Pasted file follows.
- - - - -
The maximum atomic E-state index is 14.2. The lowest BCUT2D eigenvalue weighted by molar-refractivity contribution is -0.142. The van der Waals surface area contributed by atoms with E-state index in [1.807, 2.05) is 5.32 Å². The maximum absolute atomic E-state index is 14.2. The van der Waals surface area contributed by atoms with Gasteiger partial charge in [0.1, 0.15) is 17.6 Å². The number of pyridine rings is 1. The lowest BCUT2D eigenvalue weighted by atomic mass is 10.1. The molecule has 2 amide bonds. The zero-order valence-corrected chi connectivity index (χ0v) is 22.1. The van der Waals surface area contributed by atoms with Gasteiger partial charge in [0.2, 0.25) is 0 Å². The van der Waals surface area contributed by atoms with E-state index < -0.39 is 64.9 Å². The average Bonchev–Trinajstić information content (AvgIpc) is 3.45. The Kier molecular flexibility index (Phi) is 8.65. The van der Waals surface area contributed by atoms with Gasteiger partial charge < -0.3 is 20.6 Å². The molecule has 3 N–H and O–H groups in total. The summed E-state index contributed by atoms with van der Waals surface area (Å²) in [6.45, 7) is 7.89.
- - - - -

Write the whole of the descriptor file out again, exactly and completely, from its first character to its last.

The maximum atomic E-state index is 14.2. The lowest BCUT2D eigenvalue weighted by molar-refractivity contribution is -0.142. The van der Waals surface area contributed by atoms with E-state index in [1.807, 2.05) is 5.32 Å². The maximum absolute atomic E-state index is 14.2. The van der Waals surface area contributed by atoms with Gasteiger partial charge in [0.1, 0.15) is 17.6 Å². The number of pyridine rings is 1. The lowest BCUT2D eigenvalue weighted by atomic mass is 10.1. The molecule has 2 amide bonds. The zero-order valence-corrected chi connectivity index (χ0v) is 22.1. The van der Waals surface area contributed by atoms with Gasteiger partial charge in [0.2, 0.25) is 0 Å². The van der Waals surface area contributed by atoms with E-state index < -0.39 is 64.9 Å². The average Bonchev–Trinajstić information content (AvgIpc) is 3.45. The Kier molecular flexibility index (Phi) is 8.65. The van der Waals surface area contributed by atoms with Gasteiger partial charge < -0.3 is 20.6 Å². The molecule has 3 N–H and O–H groups in total. The summed E-state index contributed by atoms with van der Waals surface area (Å²) in [6.45, 7) is 7.89.